JOHN S. GRISMSLEY, farmer, section, Township 16, Range 11, P. O. Allen, was born March 7, 1837, in Morgan County, Ill. When he was three years old his father removed to Keokuk County, Iowa, where his youth was spent upon a farm and where he received a common school education. His father, William Grimsley, Sr., was one of the earliest settlers of Lyon County, locating on Allen Creek, in Americus Township, in the spring of 1856, where the subject of this sketch remained until he attained his majority, and in 1858 he pre-empted 160 acres of land situated on Allen Creek, in Americus Township, which he improved and farmed about three years. He then sold this farm and bought 160 acres of Trust land, partly improved, also situated on Allen Creek, about five miles north of the original farm. This farm he further improved and operated until 1871, when he sold it and bought 180 acres of unimproved land, situated on One Hundred and Forth-second creek, in Agnes City Township. This farm he has since improved by the erection of a good dwelling house, barn, sheds, corn crib and other farm buildings. Planted an orchard of 50 apple, 100 peach, and 40 cherry trees, besides other small fruits. He has 60 acres under cultivation and 100 acres fenced. He raises cattle and hogs, feeding all his crops, principally corn, to his own stock. Mr. Grimsley is a Justice of the Peace for Agnes City Township and has held other local offices. He is a member of Eminence Lodge, No. 205, A., V. & A. M., and a member of Ivy Grange P. of H. He married Miss Catharine Drake of Americus Township, October 27, 1860. He has one child, George I., born October 27, 1867.

JAMES C. HUME, farmer, Section 19, Township 15, Range 10, P. O. Council Grove, Morris County, was born in Painesville, Ohio, October 7, 1841. When about seven years old he removed with his parents to Indiana, and three years later removed to Quincy, Ill. He afterward lived in different parts of Missouri until he came to Kansas in August, 1862. He engaged in freighting, going twice over the old Santa Fe trail to Fort Union, New Mexico, and afterwards between Kansas City and Leavenworth and different points in central and western Kansas. In 1865 he bought a farm of 120 acres, situated on Rock Creek, in Agnes City Township, Lyon County, upon which he located in 1867. In 1870 he built part of his present fine residence, finishing it in 1874. He has since added by purchase 320 acres, adjoining his first purchase. About eighty acres is under cultivation, forty acres timber, and the remainder grazing land. His principal crop is corn. He also raises cattle and hogs. Mr. Hume is a member of the Church of Christ. He married Miss Mary K. Richardson, of Keytesville, Mo., January 1, 1871, by whom he has two children, M. Ollie and Emma A., both living.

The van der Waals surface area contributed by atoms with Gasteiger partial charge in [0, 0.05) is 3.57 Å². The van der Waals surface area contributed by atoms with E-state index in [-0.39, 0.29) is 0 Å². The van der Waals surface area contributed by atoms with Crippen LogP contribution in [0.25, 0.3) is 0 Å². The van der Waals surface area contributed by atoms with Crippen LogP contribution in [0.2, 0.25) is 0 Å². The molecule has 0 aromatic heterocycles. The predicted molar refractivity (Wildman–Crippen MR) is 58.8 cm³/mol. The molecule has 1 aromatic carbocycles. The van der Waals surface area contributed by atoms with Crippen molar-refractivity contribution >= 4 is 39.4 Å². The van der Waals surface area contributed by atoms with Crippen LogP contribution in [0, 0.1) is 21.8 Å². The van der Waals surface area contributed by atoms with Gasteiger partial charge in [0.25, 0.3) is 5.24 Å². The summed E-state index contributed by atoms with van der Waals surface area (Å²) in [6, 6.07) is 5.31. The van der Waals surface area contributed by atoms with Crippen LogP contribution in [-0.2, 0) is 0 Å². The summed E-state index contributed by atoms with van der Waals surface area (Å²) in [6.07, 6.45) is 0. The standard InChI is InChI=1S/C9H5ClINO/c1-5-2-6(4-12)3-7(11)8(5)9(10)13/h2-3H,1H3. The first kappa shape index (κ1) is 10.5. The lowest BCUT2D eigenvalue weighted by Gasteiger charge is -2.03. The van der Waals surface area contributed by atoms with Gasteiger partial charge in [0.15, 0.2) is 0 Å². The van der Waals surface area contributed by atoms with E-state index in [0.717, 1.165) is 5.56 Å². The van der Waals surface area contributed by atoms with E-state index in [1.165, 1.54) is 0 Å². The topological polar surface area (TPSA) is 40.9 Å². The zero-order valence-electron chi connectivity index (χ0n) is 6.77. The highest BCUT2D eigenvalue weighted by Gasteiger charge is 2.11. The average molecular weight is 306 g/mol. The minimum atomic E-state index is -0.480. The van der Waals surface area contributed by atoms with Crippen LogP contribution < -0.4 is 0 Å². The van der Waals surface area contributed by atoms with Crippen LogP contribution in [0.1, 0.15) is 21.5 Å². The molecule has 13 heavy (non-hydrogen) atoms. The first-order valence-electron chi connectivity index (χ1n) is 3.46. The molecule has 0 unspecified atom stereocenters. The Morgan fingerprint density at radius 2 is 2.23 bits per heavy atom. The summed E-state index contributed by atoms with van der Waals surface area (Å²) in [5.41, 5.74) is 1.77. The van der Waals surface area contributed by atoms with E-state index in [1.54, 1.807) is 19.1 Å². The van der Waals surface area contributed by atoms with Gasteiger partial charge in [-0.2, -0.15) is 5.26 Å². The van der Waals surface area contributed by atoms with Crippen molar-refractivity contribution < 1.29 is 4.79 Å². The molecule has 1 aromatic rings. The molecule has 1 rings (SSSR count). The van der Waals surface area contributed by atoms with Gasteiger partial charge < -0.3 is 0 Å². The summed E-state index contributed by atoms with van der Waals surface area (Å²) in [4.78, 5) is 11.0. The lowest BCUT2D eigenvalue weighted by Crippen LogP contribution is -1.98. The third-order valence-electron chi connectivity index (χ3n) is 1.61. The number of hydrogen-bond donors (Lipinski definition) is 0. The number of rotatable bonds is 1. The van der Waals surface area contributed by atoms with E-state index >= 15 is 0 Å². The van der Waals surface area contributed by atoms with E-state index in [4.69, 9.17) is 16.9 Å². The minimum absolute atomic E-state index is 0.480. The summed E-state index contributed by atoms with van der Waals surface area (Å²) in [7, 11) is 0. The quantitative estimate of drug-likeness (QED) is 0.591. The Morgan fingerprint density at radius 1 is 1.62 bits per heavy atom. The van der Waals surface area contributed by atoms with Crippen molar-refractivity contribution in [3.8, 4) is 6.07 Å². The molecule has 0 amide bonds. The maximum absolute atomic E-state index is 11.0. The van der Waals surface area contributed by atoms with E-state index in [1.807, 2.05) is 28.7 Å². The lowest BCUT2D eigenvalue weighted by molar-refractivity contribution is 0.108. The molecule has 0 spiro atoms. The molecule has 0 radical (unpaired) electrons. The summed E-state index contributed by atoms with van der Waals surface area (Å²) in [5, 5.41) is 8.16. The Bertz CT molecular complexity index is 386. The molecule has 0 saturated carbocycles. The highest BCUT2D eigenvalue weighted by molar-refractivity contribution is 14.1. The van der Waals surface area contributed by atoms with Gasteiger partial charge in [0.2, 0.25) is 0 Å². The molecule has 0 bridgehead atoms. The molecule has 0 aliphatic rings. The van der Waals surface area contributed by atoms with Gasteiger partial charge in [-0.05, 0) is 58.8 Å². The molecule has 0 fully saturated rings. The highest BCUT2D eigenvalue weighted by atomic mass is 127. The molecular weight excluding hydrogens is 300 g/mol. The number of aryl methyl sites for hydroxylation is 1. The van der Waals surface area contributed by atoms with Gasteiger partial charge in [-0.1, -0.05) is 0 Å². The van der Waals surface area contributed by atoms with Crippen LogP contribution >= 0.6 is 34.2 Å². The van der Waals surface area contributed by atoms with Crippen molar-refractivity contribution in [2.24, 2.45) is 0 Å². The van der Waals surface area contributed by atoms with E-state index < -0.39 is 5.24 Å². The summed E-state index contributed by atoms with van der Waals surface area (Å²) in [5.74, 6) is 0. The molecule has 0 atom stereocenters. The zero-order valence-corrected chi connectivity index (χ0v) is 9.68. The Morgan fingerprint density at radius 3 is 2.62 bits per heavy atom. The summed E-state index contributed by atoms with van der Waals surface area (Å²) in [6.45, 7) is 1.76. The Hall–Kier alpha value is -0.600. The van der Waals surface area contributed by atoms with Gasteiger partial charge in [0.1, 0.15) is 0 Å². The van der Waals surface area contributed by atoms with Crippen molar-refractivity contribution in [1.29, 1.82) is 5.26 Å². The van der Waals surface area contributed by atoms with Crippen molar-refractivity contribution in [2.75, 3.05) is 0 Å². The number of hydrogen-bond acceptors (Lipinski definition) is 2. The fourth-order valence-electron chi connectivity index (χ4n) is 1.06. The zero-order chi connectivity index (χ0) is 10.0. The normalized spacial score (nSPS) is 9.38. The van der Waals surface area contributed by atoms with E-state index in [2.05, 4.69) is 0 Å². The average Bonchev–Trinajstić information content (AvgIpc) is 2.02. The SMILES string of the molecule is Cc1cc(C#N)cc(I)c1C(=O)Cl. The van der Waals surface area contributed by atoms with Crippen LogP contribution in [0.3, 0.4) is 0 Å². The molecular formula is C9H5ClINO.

LEONARD R. SANDERS, farmer and stock raiser, Section 8, Township 16, Range 11, P. O. Trail, was born in Windsor County, Vt., August 8, 1825. He was brought up on a farm, receiving a common school education and shortly after obtaining his majority engaged in farming on his own account. In 1855 he removed to Knox County, Ill., but remained here only one year, then settled in Morgan County, where he resided about eight years, engaged in farming and stock raising. His next move was to Andrew County, Mo., where he was quite extensively engaged in stock dealing and shipping. He remained here four years, then removed to Atchison County, Mo., where he remained over two years. He had a farm containing a section of land which he improved, and also engaged in stock dealing. While in this county he served a term of two years as a member of the Board of County Commissioners. In August, 1872, he came to Kansas, locating in Doniphan County, where he engaged in farming and stock raising. Remained here about four years, then removed to Mitchell County. After about four years in Mitchell County, where he engaged in farming and stock dealing, he came to Lyon County. Located on Allen Creek in the spring of 1881, at the head of the creek, in Agnes City Township, and bought 178 acres of unimproved land, which he has since improved by the erection of a commodious frame dwelling, barn, corn-crib, etc. Has about thirty acres under cultivation, suing the remainder for hay and grazing. His principal business is raising cattle. Mr. Sanders is a member of the Methodist Episcopal Church. He is a member of the I. O. O. F. He holds the office of Postmaster of Trail, having been appointed in March, 1882, when the office was established. He married Miss Laura C. Marsh, of Windsor County, Vt., September 17, 1847, by whom he has three children, Clara L., Mary M., and Charles A., all living.